PETA CALLS FOR INVESTIGATION OF CLINIQUE, BENEFIT, DIOR, REVLON AND MORE FOR POSSIBLE ILLEGAL MARKETING FOLLOWING ANIMAL TESTS

 

For Immediate Release:

28 December 2015

Contact:

Dr Julia Baines 07731 878 330; [email protected]

Elisa Allen 07525411733; [email protected]

PETA CALLS FOR INVESTIGATION OF CLINIQUE, BENEFIT, DIOR, REVLON AND MORE FOR POSSIBLE ILLEGAL MARKETING FOLLOWING ANIMAL TESTS

Cosmetics Companies Are Selling Products of the Same Name in China – Where Animal Tests Are Required – and the UK

London – New research by PETA US suggests that at least nine leading cosmetic companies may be quietly breaking UK and European law by selling products that are also marketed in China, where animal tests are required by law. PETA is demanding that the government investigates retailers – including Benefit, Bliss, Caudalie, Clarins, Clinique, Dior, Estée Lauder, Gucci (distributed by Proctor & Gamble) and Revlon – for possible violations of 2013’s groundbreaking EU Cosmetics Products Enforcement Regulation, which bans the marketing of cosmetics products or ingredients that have been tested on animals.

PETA has sent a dossier of evidence and a request for investigation to Attorney General Jeremy Wright as well as Secretary of State for Justice Michael Gove MP and Secretary of State for Business, Innovation and Skills Sajid Javid MP. Publicly available information from the Chinese Food and Drug Administration shows that cosmetics products, which are readily available on UK stores’ shelves, are also registered in China, a country where tests on animals for cosmetics are still compulsory. As reported in yesterday’s The Sunday Times, which covered PETA’s research and request for investigation, Estée Lauder admitted to these allegations, while the other companies did not deny it.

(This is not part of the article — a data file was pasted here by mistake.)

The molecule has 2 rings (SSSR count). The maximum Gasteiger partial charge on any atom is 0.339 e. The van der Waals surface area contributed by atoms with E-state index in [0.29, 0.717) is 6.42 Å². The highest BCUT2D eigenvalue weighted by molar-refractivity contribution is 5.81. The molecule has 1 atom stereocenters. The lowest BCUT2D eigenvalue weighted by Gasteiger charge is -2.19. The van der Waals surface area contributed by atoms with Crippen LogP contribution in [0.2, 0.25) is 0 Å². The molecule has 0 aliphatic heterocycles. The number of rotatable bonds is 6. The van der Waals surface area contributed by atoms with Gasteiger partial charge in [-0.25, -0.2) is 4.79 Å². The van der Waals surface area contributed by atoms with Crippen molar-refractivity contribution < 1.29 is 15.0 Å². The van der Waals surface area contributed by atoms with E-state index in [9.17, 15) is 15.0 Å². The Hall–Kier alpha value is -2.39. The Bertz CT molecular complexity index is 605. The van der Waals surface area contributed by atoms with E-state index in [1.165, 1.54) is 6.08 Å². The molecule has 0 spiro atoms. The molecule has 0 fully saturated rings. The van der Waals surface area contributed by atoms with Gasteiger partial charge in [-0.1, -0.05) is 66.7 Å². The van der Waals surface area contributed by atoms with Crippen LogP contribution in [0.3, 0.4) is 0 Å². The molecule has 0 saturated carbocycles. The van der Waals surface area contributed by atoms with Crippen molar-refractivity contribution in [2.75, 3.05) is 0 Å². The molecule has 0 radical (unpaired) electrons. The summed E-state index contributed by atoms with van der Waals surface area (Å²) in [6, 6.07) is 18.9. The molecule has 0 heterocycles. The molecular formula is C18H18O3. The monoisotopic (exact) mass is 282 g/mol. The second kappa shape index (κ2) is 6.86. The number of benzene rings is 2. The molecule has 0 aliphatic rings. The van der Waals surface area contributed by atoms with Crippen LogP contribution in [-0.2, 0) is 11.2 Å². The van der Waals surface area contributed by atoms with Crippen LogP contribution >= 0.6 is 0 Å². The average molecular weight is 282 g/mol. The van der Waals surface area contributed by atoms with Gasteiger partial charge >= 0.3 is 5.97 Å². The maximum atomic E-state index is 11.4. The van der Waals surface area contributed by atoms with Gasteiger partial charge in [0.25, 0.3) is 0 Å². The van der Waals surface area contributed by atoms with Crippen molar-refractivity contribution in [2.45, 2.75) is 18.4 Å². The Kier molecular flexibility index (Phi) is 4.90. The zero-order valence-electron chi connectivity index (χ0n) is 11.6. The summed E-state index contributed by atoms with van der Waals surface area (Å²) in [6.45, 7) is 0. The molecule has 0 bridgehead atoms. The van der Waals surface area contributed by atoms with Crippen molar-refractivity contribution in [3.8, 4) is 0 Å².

“We have documentation that these companies are selling products by the same name both in China, where they have been tested on animals, and in the UK”, says PETA Director Mimi Bekhechi. “Fractions of the cosmetics industry are currently embroiled in a legal row with the UK government in an attempt to render the marketing ban of animal-tested cosmetics as meaningless. Once this case is resolved – if not before – PETA is calling on government officials to investigate and take action to ensure that the Cosmetics Regulation is not being blatantly flouted.”

As documented by PETA, whose motto reads, in part, that “animals are not ours to experiment on”, experiments to assess the toxicity of cosmetics products include, among others, the notorious Draize tests, in which rabbits are placed in restraining stocks so that they cannot struggle or wipe their eyes. Their eyelids are pulled apart, and chemicals are dripped, sprayed or rubbed onto the eye. In the similarly horrific skin test, chemicals are typically rubbed onto the shaved skin of rabbits to check for the severity of the reaction, after which they are killed.

PETA’s letter to the attorney general is available upon request. For more information, please visit PETA.org.uk.

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